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FROM THE ARCHIVES:
February 26, 2003
Why Emergency Rooms Rarely Test Trauma Patients for Alcohol, Drugs
Alcohol-related accidents and mishaps left Alan Levine with two amputated feet, a broken back, a ruptured spleen and only four remaining teeth.
Yet in 10 visits to emergency rooms in California, Nevada, Oregon and Washington, he says he was never tested for alcohol in his blood, nor was he ever urged to get counseling. "None of the so-called professionals mentioned treatment or counseling or gave any indication there was something wrong," says Mr. Levine, 57 years old, who stopped drinking several years ago and now volunteers as a substance-abuse counselor in Portland, Ore.
In fact, most of the nation's emergency rooms and trauma centers don't routinely run blood-alcohol tests or "tox screens" on patients thought to be intoxicated. Why? At trauma centers, which treat the most seriously injured patients, the first priority is generally to save lives and provide immediate care. But doctors say another big reason the tests aren't performed is the obscure, decades-old laws adopted in 38 states and the District of Columbia that give insurers the option to deny medical reimbursements to patients under the influence of alcohol or narcotics.
Aware that health-insurance policies can contain this exclusion, hospital staff seldom run the tests or urge counseling, for fear the results will appear in claims records and reimbursements will be denied. "Doctors don't test because they're afraid they won't get paid," says Larry Gentilello, the 49-year-old chief of trauma and surgical critical care at Boston's Beth Israel Deaconess Hospital.
Dr. Gentilello has been waging a grinding, three-year fight with insurers, regulators and state lawmakers to repeal the laws and make drug and alcohol tests and counseling a routine part of trauma care. He has the support of groups including Mothers Against Drunk Driving, the National Highway Traffic Safety Administration, the National Association of Insurance Commissioners and the American Society of Addiction Medicine, but progress has been slow. Maryland, North Carolina and Vermont have repealed their laws, but repeal efforts have failed in legislatures in New York, Washington and Arizona.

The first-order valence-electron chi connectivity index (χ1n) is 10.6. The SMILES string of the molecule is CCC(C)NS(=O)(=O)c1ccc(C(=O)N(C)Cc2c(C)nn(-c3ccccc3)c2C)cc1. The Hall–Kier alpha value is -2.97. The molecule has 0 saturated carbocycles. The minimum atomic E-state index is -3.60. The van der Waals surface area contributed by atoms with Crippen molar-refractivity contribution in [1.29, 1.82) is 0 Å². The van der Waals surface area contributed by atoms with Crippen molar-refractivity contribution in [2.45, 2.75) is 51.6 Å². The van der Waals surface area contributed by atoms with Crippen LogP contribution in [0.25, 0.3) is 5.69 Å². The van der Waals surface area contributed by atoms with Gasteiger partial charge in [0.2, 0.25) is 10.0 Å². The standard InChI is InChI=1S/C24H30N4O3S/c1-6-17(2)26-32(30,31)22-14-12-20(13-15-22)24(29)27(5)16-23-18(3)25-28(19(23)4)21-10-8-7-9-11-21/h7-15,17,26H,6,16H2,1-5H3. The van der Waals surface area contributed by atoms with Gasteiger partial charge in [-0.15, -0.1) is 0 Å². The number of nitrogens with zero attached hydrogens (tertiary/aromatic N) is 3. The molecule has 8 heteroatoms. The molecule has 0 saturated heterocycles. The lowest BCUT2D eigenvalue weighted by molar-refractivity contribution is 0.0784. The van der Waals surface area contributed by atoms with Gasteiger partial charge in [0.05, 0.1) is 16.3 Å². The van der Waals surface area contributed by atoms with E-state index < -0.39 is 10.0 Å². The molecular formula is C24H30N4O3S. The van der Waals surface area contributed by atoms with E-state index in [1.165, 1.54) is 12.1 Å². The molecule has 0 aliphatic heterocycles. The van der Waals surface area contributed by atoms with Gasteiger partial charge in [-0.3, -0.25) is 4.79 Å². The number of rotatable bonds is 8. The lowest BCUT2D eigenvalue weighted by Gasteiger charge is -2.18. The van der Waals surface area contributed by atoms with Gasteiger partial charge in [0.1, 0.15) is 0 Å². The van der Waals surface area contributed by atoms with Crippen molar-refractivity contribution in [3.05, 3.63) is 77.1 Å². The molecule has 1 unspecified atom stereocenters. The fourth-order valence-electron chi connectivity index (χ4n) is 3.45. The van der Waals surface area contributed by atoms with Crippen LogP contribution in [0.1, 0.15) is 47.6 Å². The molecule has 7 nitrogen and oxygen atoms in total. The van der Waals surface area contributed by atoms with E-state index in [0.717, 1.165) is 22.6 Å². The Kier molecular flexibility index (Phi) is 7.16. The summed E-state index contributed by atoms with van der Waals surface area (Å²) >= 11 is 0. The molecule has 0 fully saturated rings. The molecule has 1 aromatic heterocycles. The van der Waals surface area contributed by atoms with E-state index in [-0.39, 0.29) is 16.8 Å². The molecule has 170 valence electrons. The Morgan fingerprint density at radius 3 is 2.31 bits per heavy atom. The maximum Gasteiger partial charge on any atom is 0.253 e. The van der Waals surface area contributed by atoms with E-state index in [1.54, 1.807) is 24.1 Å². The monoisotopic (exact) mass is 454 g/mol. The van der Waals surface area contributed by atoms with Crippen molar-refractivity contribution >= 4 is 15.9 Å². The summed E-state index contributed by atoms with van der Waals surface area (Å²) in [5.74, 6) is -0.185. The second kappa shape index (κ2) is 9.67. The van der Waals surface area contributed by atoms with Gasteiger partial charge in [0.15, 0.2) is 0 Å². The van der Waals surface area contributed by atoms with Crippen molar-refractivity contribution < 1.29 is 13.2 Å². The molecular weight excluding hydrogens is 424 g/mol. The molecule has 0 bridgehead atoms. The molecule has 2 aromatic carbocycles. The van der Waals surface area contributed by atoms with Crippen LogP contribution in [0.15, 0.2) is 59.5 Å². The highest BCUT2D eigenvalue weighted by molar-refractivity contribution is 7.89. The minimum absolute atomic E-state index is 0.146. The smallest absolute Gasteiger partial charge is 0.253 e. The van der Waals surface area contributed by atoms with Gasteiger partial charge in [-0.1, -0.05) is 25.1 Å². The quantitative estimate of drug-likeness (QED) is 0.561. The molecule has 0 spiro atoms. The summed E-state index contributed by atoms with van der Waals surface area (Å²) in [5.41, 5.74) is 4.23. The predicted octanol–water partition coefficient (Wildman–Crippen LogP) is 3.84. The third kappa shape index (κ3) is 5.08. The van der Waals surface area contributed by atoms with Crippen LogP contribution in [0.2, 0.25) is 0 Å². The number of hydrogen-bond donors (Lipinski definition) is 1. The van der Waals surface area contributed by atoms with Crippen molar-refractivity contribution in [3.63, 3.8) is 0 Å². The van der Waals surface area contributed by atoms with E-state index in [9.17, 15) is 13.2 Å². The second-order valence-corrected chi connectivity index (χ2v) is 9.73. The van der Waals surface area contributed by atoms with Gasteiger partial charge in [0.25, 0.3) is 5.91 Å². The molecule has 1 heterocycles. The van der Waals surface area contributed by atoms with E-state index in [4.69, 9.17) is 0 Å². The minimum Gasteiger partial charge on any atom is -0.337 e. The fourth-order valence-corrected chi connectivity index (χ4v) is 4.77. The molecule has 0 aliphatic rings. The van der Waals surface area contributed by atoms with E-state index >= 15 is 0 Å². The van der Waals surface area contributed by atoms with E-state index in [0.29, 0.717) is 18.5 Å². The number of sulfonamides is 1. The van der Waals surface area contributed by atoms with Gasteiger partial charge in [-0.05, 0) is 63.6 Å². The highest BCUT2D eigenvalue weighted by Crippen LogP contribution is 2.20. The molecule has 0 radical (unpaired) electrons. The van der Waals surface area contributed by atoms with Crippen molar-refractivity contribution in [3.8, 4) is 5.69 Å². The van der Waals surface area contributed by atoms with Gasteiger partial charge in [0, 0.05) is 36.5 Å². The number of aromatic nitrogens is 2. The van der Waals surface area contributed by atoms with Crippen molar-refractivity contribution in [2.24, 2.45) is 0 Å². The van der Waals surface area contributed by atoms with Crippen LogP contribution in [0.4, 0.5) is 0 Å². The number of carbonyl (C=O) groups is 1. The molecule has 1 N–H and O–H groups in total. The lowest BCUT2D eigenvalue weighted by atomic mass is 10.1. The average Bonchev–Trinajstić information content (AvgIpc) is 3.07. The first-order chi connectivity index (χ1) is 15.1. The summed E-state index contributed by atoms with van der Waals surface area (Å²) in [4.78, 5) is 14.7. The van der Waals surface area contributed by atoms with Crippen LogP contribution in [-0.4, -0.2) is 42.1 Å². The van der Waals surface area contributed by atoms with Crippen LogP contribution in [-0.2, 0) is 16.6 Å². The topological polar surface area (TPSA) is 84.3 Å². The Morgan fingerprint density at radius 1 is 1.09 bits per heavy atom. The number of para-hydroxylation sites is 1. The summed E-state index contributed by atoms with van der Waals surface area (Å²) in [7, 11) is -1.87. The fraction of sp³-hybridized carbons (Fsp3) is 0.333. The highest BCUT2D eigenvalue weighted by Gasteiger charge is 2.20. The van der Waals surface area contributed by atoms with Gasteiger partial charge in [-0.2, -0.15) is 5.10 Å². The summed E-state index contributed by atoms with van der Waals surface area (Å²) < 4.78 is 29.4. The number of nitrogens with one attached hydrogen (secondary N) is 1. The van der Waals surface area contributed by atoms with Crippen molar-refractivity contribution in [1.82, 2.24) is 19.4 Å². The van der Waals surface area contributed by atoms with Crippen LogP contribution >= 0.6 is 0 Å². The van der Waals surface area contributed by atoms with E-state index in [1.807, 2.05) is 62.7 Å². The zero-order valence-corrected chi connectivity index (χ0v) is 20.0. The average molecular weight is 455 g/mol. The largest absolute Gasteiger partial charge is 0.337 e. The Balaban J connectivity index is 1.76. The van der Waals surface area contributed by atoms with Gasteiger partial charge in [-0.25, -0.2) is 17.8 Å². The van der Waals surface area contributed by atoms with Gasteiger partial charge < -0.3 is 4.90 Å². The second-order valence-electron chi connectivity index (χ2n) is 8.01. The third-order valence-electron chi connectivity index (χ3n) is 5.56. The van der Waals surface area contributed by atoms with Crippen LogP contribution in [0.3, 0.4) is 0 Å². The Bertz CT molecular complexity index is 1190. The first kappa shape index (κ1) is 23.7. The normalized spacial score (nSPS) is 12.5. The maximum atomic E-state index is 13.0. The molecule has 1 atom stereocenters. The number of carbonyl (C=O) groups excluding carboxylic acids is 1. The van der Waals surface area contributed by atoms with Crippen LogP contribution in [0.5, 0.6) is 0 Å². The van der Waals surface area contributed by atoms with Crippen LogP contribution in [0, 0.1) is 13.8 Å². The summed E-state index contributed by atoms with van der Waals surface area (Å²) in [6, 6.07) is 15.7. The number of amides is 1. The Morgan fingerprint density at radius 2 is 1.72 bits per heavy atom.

A three-time college dropout, Dr. Gentilello grew up in New York's Washington Heights, drove a Checker cab and worked at a White Hen Pantry convenience store before applying to medical school. During his surgery residency at the University of Texas Health Science Center in Houston, he began to wonder why trauma care for substance abusers wasn't automatically linked to counseling.
In a three-year, federally funded study published in the Annals of Surgery in 1999, Dr. Gentilello looked at more than 700 trauma patients admitted to Seattle's Harborview Medical Center for alcohol-related injuries. The patient group that received 30 minutes of counseling at the hospital experienced a 47% reduction in serious injuries requiring trauma-center admission in the following three years, plus a 48% reduction in less-serious injuries requiring ER care.
With alcohol and drug-related injuries accounting for as much as half of all trauma-center visits, such reductions on a national scale could save as much as several billion dollars a year in health-care spending, Dr. Gentilello figures. But eager to cut costs, insurers are denying alcohol and drug-related claims more often, he believes.